Victoria II: A House Divided Impressions
Victoria II has been out for over a year now, and Paradox Interactive has recently released some early info on its first expansion, A House Divided. Using the American Civil War as the focal point of new reforms, the expansion seeks to develop ever more complex ties between the primary elements of the gameplay: politics, economics, and social reforms.
Johan Andersson, the executive producer of the game, spoke about some of the changes they made, stressing the complicated relationship of your country and neighboring powers. For instance, you can invest in other countries or even take loans from them. Either way, as the game progresses, those simple actions will affect how the two countries view one another. Making strong economic ties early on to countries you support can have a significant impact if you would like to make an alliance with that country in a time of war. Investing in a smaller country’s economy and developing a strong trade relationship can also have some lasting positive factors for your country. What this seems to suggest is the possibility of developing a surrogate state, where actions you take that might prove unpopular in your own country – such as trying to change an agriculturally-based economy into an industrially minded one – can be accomplished with suitable results without taking the chance that your population would take it the wrong way and resist.
Andersson stresses these social angles and promises that A House Divided will provide a much deeper interrelationship between your nation’s politics, social character, and economy. Decisions made in one sphere will have several effects, some of which manifest instantly while others develop at a more moderate pace. By way of example, if a player’s country is run as a brutal, repressive theocracy, social factors like passive resistance to the regime can be repressed, but each act of oppression simply strengthens the conflict. Eventually, that resistance might lead to outright revolt, so it’s up to the player to keep a careful eye on those social factors and determine if acquiescing to a popular sentiment would provide a benefit.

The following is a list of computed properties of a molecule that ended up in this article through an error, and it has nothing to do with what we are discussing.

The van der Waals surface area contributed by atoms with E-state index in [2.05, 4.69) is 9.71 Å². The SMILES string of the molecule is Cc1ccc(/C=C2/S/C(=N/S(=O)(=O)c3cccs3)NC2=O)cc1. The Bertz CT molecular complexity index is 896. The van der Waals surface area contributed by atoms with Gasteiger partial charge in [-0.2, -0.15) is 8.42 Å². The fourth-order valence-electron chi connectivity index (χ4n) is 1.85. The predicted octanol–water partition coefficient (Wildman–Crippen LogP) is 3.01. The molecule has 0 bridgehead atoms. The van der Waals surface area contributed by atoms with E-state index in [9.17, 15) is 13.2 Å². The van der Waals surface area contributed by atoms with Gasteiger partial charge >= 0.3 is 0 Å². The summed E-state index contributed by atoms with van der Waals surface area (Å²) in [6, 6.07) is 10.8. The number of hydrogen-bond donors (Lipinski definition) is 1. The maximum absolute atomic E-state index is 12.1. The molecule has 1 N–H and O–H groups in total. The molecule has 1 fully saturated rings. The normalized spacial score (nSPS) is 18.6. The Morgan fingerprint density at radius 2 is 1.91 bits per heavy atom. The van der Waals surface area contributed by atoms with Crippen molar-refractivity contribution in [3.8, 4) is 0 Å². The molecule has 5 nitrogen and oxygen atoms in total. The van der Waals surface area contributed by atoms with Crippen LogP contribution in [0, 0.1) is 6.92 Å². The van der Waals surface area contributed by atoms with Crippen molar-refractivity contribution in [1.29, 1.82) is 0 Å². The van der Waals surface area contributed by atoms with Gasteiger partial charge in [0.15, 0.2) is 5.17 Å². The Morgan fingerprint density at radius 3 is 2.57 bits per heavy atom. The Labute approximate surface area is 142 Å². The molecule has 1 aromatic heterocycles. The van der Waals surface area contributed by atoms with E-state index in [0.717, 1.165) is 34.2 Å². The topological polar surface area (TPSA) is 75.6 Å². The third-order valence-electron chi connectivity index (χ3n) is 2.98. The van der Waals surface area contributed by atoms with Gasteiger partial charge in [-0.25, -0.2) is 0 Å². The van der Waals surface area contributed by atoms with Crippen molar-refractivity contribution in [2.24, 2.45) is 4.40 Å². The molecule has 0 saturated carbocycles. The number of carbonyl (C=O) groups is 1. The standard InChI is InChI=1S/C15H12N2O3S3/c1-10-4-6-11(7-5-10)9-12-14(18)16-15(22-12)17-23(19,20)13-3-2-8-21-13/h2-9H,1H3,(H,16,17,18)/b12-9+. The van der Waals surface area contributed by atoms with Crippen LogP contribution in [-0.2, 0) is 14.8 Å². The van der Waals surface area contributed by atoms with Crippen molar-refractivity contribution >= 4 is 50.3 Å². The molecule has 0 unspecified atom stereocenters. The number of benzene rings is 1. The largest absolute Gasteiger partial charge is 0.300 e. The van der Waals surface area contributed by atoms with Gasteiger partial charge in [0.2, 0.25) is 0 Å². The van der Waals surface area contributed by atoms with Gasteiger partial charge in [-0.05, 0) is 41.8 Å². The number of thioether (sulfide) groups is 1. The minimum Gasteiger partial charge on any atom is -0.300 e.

However, it’s not all fire and brimstone, cause and effect. Even seemingly small decisions, such as building factories in major cities, will have political ramifications. A larger focus on industrialization will lead to larger pockets of political and social resistance, such as factory workers embracing socialism, which might not be desired in a tyrannical state.
The most important thought to take away from the brief previews is that the distinct features of the gameplay no longer stand completely on their own. Economic decisions have political and social effects, and vice versa. Running an economy is a complicated beast, and it looks like A House Divided is poised to squeeze all the gameplay potential that it can.
Victoria II: A House Divided is slated for release on January 24th, 2012. Stick around for more info as it becomes available.
About This Post